Pollution Down, but Health Risks Persist

By Matt Sloane
WebMD Health News

Reviewed by Brunilda Nazario, MD

Nov. 10, 2014 -- On a bright, hot summer day in just about any major city in the world, there's a slightly yellowish haze that hangs in the air. It's the thing that makes sunsets appear fiery red, but it can be a dangerous health hazard for people living underneath. It's air pollution.

Several recent studies link air pollution to all kinds of medical conditions, from autism to obesity. While we know pollution is bad for our lungs, research suggests that might be just the tip of the iceberg.

"In the area of air pollution, the maxim is 'the more you look, the more you find,'" says Norman H. Edelman, MD. He's the senior consultant for scientific affairs at the American Lung Association. "The more careful studies we do, the more [harmful] deleterious effects we find."

There are two types of air pollution: particulates and smog. Both can cause serious health effects.

"Particulates are the very fine particles, not the ones you can see," Edelman says, "and when particulate pollution goes up, there's a significant increase in hospital visits for people with heart and lung disease."

Particulate pollution largely comes from things like diesel exhaust, and wood-burning and coal-burning power plants, whereas smog or ozone is produced by smaller vehicle emissions.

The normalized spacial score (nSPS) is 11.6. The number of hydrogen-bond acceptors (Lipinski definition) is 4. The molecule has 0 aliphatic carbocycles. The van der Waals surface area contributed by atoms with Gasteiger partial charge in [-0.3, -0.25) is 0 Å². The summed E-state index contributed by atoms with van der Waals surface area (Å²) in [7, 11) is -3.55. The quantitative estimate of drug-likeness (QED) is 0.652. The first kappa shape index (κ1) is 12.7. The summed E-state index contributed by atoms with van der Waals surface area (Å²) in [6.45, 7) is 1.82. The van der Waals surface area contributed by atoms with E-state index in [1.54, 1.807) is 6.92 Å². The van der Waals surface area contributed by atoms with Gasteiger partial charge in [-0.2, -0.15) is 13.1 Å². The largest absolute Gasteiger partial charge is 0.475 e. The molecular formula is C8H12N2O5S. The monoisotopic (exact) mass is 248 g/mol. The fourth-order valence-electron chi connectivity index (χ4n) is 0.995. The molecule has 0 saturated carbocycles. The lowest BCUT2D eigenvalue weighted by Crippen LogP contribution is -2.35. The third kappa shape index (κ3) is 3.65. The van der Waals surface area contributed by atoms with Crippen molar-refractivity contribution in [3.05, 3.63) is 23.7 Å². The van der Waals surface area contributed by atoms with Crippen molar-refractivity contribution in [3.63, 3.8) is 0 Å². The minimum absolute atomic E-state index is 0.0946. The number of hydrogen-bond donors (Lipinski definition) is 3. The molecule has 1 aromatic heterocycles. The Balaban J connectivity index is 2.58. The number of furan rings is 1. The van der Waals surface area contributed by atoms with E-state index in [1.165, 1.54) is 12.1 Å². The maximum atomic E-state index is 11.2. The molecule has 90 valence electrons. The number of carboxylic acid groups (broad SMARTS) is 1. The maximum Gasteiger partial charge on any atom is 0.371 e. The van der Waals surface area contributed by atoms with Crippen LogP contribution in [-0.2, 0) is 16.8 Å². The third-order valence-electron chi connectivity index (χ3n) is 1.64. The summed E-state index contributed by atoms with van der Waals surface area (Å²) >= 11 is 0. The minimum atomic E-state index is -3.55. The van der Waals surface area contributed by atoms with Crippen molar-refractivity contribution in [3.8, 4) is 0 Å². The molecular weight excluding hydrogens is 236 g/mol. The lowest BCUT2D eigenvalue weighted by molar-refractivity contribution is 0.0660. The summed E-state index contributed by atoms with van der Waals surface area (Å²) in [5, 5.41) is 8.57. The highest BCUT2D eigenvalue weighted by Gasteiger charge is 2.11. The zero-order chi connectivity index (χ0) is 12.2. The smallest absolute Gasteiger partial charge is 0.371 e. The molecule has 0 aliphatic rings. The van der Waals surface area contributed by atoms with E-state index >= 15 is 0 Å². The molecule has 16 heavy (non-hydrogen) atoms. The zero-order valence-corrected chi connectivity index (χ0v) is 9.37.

Troubling Links

The most recent study on the bad effects of pollution found that pregnant moms who were exposed to a type of pollutant called polycyclic aromatic hydrocarbons, or PAHs, were five times more likely to have children who developed ADHD.

Researchers think these toxins might change the wiring in an unborn baby's brain and increase their chances of having the behavior problems linked to ADHD.

A different study published just last month looked at the effects of two chemicals found in the air near some large factories and power plants: chromium and styrene. The researchers found that exposure seems to raise the risk of unborn babies getting autism in early childhood.

While those researchers also couldn't say exactly why this effect seemed to be present, they hope future research might shed some light.

Another pollution study in Spain followed 620 children through the age of 4. It found that those who'd been exposed in-utero to higher levels of two chemicals found in air pollution -- nitrogen dioxide and benzene -- had a 22% to 30% higher risk of poorer lung function in early childhood.

And in yet another highly concerning study, American researchers looked at more than 100,000 women over 25 years, and found that those who lived closest to major roadways were more likely to die suddenly from heart problems. They even suggested that living near a major road could be statistically as big of a contributing factor in sudden cardiac death as smoking or obesity.

"Air pollution is a very big deal," Edelman says. "Even though pollution levels are less than they were 20 years ago, it is still a very important contributor to poor health."

Protect Your Health

Kathleen Sheerin, MD, an allergy and asthma specialist in the Atlanta area -- known for its historically high levels of smog -- says on days when pollution levels are up, the effects are evident.

"Those days when you can't see the downtown buildings, people with respiratory issues might need to use their inhaler more, might not sleep as well at night, depending on how much time they spent outside," Sheerin says.